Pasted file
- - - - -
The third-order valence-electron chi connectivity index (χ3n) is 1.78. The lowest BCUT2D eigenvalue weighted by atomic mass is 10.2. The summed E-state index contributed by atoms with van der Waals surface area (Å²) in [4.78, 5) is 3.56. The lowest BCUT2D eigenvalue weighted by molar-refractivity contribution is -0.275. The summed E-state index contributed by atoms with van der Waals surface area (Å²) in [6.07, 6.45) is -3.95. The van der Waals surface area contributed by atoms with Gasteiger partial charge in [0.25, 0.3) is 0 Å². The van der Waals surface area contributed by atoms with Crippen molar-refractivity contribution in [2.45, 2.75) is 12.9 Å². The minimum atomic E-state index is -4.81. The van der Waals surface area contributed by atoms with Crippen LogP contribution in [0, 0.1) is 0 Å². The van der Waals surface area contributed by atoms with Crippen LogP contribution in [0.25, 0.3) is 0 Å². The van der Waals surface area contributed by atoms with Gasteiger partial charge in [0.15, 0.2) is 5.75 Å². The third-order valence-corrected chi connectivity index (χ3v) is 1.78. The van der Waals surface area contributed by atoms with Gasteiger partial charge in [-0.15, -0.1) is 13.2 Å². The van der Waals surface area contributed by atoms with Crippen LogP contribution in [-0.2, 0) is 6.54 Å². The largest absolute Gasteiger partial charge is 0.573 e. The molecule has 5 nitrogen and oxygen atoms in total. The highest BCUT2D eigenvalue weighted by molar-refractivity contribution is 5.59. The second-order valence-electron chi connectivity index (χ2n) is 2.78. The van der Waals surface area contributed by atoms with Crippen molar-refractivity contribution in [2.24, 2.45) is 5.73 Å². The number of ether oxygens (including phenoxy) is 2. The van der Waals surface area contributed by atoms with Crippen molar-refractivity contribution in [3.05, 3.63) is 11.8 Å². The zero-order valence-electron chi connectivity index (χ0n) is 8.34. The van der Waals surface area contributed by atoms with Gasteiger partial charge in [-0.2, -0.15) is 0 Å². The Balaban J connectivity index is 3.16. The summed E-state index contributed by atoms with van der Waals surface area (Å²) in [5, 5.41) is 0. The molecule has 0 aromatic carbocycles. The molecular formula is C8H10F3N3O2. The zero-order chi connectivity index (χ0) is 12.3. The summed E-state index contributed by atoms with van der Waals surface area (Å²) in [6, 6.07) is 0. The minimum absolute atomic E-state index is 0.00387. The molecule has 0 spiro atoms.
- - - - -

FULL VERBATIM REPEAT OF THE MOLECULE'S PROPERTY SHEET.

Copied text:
The third-order valence-electron chi connectivity index (χ3n) is 1.78. The lowest BCUT2D eigenvalue weighted by atomic mass is 10.2. The summed E-state index contributed by atoms with van der Waals surface area (Å²) in [4.78, 5) is 3.56. The lowest BCUT2D eigenvalue weighted by molar-refractivity contribution is -0.275. The summed E-state index contributed by atoms with van der Waals surface area (Å²) in [6.07, 6.45) is -3.95. The van der Waals surface area contributed by atoms with Gasteiger partial charge in [0.25, 0.3) is 0 Å². The van der Waals surface area contributed by atoms with Crippen molar-refractivity contribution in [2.45, 2.75) is 12.9 Å². The minimum atomic E-state index is -4.81. The van der Waals surface area contributed by atoms with Crippen LogP contribution in [0, 0.1) is 0 Å². The van der Waals surface area contributed by atoms with Crippen LogP contribution in [0.25, 0.3) is 0 Å². The van der Waals surface area contributed by atoms with Gasteiger partial charge in [0.15, 0.2) is 5.75 Å². The third-order valence-corrected chi connectivity index (χ3v) is 1.78. The van der Waals surface area contributed by atoms with Gasteiger partial charge in [-0.15, -0.1) is 13.2 Å². The van der Waals surface area contributed by atoms with Crippen LogP contribution in [-0.2, 0) is 6.54 Å². The largest absolute Gasteiger partial charge is 0.573 e. The molecule has 5 nitrogen and oxygen atoms in total. The highest BCUT2D eigenvalue weighted by molar-refractivity contribution is 5.59. The second-order valence-electron chi connectivity index (χ2n) is 2.78. The van der Waals surface area contributed by atoms with Crippen molar-refractivity contribution in [2.24, 2.45) is 5.73 Å². The number of ether oxygens (including phenoxy) is 2. The van der Waals surface area contributed by atoms with Crippen molar-refractivity contribution in [3.05, 3.63) is 11.8 Å². The zero-order valence-electron chi connectivity index (χ0n) is 8.34. The van der Waals surface area contributed by atoms with Gasteiger partial charge in [-0.2, -0.15) is 0 Å². The Balaban J connectivity index is 3.16. The summed E-state index contributed by atoms with van der Waals surface area (Å²) in [5, 5.41) is 0. The molecule has 0 aromatic carbocycles. The molecular formula is C8H10F3N3O2. The zero-order chi connectivity index (χ0) is 12.3. The summed E-state index contributed by atoms with van der Waals surface area (Å²) in [6, 6.07) is 0. The minimum absolute atomic E-state index is 0.00387. The molecule has 0 spiro atoms.